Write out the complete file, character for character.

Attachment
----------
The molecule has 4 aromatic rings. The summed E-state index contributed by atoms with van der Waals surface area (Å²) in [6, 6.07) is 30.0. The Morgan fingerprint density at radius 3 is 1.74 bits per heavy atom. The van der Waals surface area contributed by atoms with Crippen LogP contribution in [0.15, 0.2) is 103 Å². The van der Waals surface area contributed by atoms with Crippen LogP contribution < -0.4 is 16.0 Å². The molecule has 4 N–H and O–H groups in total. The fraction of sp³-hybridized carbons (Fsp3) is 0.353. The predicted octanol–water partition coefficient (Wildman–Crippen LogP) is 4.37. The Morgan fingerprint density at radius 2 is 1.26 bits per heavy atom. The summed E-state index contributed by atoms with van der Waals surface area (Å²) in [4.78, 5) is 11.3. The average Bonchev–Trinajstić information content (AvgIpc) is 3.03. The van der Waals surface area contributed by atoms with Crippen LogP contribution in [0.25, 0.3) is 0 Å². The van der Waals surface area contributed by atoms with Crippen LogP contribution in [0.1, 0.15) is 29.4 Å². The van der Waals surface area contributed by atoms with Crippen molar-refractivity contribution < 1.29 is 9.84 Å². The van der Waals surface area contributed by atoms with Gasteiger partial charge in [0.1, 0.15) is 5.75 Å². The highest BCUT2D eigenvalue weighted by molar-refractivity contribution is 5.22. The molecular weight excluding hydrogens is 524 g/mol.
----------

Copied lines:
The molecule has 4 aromatic rings. The summed E-state index contributed by atoms with van der Waals surface area (Å²) in [6, 6.07) is 30.0. The Morgan fingerprint density at radius 3 is 1.74 bits per heavy atom. The van der Waals surface area contributed by atoms with Crippen LogP contribution in [0.15, 0.2) is 103 Å². The van der Waals surface area contributed by atoms with Crippen LogP contribution < -0.4 is 16.0 Å². The molecule has 4 N–H and O–H groups in total. The fraction of sp³-hybridized carbons (Fsp3) is 0.353. The predicted octanol–water partition coefficient (Wildman–Crippen LogP) is 4.37. The Morgan fingerprint density at radius 2 is 1.26 bits per heavy atom. The summed E-state index contributed by atoms with van der Waals surface area (Å²) in [4.78, 5) is 11.3. The average Bonchev–Trinajstić information content (AvgIpc) is 3.03. The van der Waals surface area contributed by atoms with Crippen LogP contribution in [0.25, 0.3) is 0 Å². The van der Waals surface area contributed by atoms with Crippen LogP contribution in [0.1, 0.15) is 29.4 Å². The van der Waals surface area contributed by atoms with Crippen molar-refractivity contribution < 1.29 is 9.84 Å². The van der Waals surface area contributed by atoms with Gasteiger partial charge in [0.1, 0.15) is 5.75 Å². The highest BCUT2D eigenvalue weighted by molar-refractivity contribution is 5.22. The molecular weight excluding hydrogens is 524 g/mol.